Tuesday, March 18, 2008

Adolescent Immunization Coverage Level Assessments-Design, Processes and Results

Elissa Jones, Marcia H. Levin, and Evelyn Green. Immunization Program, Chicago Department of Public Health, 2160 W. Ogden, Chicago, IL, USA

Learning Objectives for this Presentation:
Describe CoCASA set up for conducting adolescent immunization assessment.
Identify issues related to data collection for adolescent assessment.
Understand provider barriers related to low coverage levels among adolescent providers.

In 2006, the National Immunization Survey included estimates of the percentage of 13-17 year olds who had received the recommended vaccines for MMR (2), hepatitis B (3), varicella (1), Td or Tdap (1). The survey highlighted the work that needs to occur to protect older children with appropriate vaccination. Assessing immunization coverage levels among pediatric practices began in the early 1990's and led to increases in vaccine knowledge, awareness and increased immunization coverage levels on the part of health care providers. These results help to booster efforts to increase adolescent immunization coverage and replicate this effect among adolescent health care providers. Adolescents have fewer health visits, and efforts to increase coverage must be intensified to capture adolescents when they visit. Providers need to recognize and seize opportunities to screen and vaccinate these at-risk patients.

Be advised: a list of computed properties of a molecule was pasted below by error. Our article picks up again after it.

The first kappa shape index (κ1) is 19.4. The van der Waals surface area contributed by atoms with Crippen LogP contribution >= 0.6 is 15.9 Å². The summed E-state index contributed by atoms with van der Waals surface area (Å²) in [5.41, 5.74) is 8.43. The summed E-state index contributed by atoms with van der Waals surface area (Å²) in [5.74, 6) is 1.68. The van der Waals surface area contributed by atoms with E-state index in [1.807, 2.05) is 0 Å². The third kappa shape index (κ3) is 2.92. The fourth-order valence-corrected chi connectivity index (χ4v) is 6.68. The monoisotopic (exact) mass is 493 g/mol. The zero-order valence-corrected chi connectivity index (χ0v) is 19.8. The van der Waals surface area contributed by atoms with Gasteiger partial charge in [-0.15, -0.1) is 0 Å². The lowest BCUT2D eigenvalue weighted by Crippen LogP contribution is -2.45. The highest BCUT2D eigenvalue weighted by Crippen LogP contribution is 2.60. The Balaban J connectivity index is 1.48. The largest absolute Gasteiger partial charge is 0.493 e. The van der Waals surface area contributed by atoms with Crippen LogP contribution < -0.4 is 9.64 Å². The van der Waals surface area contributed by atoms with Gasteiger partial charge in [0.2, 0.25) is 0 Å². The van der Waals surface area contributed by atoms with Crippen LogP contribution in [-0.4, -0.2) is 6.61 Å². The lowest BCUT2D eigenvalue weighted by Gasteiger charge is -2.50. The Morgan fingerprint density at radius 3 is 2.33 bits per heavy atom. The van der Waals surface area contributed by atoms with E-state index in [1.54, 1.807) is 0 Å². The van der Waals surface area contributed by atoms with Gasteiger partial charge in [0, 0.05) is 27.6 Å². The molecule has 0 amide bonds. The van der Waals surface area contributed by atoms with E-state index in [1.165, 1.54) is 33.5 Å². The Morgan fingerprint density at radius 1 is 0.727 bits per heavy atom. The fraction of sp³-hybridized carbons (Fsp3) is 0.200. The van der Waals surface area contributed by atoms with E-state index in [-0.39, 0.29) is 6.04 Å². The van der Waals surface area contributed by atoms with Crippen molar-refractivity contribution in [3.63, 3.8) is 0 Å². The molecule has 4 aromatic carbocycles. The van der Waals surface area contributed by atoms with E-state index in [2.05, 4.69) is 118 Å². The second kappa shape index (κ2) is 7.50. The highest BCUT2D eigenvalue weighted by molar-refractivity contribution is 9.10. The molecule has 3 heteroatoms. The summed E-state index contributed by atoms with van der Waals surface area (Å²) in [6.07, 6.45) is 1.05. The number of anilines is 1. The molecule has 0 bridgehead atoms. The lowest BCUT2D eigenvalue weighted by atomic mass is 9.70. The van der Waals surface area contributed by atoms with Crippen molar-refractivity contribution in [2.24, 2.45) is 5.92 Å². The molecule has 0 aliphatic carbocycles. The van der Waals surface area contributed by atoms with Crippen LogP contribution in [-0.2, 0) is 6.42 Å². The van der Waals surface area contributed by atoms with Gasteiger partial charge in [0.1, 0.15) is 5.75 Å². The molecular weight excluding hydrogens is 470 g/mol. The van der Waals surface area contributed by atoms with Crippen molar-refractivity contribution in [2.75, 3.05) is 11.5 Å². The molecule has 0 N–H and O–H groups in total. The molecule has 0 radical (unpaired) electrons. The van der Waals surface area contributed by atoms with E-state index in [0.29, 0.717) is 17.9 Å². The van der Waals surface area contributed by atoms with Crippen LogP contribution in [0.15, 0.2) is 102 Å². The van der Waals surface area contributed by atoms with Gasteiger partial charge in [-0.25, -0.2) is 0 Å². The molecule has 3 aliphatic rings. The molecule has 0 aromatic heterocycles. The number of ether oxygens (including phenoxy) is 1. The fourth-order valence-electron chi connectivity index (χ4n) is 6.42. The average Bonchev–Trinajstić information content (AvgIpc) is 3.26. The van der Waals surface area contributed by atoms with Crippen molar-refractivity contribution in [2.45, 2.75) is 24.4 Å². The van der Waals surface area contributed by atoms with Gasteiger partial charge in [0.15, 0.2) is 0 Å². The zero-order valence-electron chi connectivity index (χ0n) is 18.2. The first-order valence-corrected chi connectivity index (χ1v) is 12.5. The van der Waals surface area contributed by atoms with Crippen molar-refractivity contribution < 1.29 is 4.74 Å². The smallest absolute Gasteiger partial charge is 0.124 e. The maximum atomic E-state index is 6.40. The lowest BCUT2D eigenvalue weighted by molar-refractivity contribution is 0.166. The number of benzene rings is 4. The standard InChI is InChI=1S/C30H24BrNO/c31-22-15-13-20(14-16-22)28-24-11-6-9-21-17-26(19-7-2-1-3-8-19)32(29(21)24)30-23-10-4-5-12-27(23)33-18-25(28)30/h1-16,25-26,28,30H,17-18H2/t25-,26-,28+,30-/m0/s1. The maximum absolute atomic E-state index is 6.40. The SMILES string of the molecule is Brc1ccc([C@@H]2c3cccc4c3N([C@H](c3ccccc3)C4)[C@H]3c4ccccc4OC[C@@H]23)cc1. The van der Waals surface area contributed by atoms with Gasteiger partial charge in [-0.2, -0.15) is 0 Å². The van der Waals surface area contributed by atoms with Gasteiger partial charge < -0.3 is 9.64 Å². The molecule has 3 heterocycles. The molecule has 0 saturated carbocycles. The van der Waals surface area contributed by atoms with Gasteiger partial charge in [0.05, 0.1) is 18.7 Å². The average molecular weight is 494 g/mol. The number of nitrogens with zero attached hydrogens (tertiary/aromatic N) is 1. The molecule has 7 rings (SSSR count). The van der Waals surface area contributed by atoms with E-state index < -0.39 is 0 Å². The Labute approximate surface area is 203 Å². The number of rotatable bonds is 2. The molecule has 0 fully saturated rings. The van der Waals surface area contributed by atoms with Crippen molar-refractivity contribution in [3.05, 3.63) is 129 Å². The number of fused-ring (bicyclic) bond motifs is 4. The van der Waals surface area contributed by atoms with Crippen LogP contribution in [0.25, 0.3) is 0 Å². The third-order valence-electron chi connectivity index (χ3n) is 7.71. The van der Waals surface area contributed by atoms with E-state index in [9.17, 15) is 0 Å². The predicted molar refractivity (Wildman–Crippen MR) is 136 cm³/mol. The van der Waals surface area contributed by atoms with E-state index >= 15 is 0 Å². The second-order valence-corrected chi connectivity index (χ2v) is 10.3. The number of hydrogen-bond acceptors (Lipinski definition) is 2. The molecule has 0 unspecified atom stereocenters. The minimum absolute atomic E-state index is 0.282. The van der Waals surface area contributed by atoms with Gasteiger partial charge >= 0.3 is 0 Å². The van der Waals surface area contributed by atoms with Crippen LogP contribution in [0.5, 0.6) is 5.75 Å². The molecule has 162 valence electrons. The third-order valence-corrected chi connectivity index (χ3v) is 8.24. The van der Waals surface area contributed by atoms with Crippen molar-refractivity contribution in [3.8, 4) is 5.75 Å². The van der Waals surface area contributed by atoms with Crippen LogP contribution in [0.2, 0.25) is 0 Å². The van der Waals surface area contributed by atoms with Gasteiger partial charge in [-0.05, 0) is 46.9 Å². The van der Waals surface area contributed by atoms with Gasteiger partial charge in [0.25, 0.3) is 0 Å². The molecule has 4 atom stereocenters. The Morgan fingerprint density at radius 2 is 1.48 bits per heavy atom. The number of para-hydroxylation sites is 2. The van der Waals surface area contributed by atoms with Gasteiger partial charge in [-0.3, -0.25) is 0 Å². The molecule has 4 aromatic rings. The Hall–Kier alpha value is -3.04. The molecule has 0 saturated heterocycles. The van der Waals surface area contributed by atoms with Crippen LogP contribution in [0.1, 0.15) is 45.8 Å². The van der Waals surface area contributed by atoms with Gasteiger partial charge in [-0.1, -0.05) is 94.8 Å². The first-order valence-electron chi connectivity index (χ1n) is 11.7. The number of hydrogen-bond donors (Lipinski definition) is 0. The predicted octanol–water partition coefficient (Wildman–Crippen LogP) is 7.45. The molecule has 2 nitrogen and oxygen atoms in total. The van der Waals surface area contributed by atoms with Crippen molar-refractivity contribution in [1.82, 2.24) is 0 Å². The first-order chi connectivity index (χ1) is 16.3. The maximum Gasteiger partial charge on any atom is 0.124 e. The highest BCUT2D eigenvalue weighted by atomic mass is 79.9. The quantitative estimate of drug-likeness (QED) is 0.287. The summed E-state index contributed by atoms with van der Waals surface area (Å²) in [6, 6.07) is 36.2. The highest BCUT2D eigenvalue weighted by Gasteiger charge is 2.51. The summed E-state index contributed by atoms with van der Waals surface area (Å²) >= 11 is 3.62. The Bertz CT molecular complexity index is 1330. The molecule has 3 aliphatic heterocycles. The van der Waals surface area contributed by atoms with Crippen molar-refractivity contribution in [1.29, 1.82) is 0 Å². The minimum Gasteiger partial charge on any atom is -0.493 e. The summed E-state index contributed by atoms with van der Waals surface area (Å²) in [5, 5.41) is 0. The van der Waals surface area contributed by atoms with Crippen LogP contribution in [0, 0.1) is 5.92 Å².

Private and public outpatient practices within Chicago.

A cohort of approximately 360 15 year olds.

Project Description:
Twelve VFC providers were selected based on their ordering patterns for adolescent vaccines. Coverage levels were assessed for MMR, hepatitis B, varicella, MCV 4 and Tdap. HPV was also assessed for females. CoCASA was used to input data of 30 patients per clinic. Findings were discussed with providers. Providers were given education, suggestions and support for improvement.

Results/Lessons Learned:
Utilizing CoCASA to conduct assessments required several modifications. Coverage levels were low because providers failed to offer vaccines or information about recommended vaccines. Patients deferred at the time of the visit were not recalled. Providers need to implement a system to routinely screen and immunize all adolescents for the recommended vaccines.